The Scottish Beaver Trial is fortunate enough to have Roisin Campbell-Palmer as the Field Operations Manager. Employed by RZSS Roisin has always had an interest in working with animals and after gaining a degree in Zoology she went on to complete an MSc in Applied Animal Behaviour & Welfare. This all equipped her well to manage the beaver project which includes research & monitoring of the beavers, stakeholder and public engagement and managing volunteers. Roisin also works on the Scottish Wildcat Action project which involves the securing of a conservation breeding programme.

Our first Featured Charity: 2016.

Details of charities previously featured by CJS, just because they are no longer featured doesn't mean that we don't support them any more!

The Value of Volunteering

Natural England has just over 3000 registered volunteers, without whom we would quickly notice that much of our work simply would not get done.The average value per volunteer is just over £1500 a year and for every £1 we invested on supporting the volunteer programme, we get around £8 worth of time back. Volunteers can assist with office work, research projects, surveying and monitoring, wardening, public events, educational activities and practical works.

How can I help?

If you are looking for a part time volunteering position which provides transferable skills yet can be fitted around working hours, then the Bat Conservation Trust (BCT) Out of Hours (OOH) service might tick the boxes. You can even work from home. Volunteers receive extensive training on all manner of bat related subjects. The Bat Helpline is directed to their home phone when the office shuts, so they can answer a plethora of queries. As well as extensive bat knowledge, volunteers gain valuable customer service skills.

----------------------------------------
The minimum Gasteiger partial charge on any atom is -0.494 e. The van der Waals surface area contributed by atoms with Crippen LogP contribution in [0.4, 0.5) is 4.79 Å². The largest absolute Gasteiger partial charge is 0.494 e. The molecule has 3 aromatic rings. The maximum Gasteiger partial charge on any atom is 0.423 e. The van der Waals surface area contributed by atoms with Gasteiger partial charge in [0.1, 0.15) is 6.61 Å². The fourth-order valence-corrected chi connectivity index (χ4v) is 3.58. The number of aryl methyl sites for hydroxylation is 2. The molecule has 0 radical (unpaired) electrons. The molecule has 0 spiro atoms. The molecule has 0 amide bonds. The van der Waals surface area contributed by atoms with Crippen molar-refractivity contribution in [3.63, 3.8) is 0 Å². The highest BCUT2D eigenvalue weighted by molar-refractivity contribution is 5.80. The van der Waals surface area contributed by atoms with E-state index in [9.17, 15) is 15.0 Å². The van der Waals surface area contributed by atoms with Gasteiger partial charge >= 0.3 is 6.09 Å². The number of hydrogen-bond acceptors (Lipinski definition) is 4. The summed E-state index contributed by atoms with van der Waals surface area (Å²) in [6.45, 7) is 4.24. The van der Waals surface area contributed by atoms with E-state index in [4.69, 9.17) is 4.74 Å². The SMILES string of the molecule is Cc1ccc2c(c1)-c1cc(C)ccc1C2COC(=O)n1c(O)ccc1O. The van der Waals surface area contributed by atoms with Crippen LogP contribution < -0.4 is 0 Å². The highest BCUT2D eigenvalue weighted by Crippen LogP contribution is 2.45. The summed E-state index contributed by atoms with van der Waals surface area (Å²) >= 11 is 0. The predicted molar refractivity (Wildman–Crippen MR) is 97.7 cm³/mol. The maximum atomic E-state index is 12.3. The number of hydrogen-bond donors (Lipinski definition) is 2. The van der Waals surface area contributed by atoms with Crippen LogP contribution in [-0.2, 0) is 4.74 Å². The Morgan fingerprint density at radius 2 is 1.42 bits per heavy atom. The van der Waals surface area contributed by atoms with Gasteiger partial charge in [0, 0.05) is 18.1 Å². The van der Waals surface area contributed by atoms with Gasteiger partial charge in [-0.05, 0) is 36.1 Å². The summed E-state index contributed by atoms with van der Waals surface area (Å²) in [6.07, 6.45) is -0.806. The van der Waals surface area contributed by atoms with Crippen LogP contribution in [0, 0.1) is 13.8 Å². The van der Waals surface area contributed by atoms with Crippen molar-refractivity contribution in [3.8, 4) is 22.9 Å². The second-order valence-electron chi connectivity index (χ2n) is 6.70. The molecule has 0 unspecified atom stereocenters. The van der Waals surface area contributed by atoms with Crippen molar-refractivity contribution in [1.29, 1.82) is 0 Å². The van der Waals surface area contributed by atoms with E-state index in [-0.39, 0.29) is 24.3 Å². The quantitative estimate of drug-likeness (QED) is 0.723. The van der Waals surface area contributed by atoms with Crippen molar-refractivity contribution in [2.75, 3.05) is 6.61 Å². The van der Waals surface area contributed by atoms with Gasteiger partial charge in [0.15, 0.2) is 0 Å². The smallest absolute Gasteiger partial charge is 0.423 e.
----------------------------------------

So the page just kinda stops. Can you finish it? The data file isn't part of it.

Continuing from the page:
Wildlife Rescue

There’s more to working at a wildlife rescue centre than you might think. Hessilhead Wildlife Rescue is one of the country’s busiest wildlife hospitals, and its team needs a surprising variety of skills, some of which are described here.

Striving to Deliver Opportunities within the Environmental Industry

The Field Studies Council (FSC) is a charity established in 1943 to bring environmental education to all. Through its 17 UK field centres the FSC delivers a range of environmental education courses to students across the age spectrum; also several community initiatives. The organisation is concerned about the lack of fieldwork within the curriculum and the lack of knowledge of taxonomy many students have. FSC have developed a two-fold approach to address the skills gap this presents.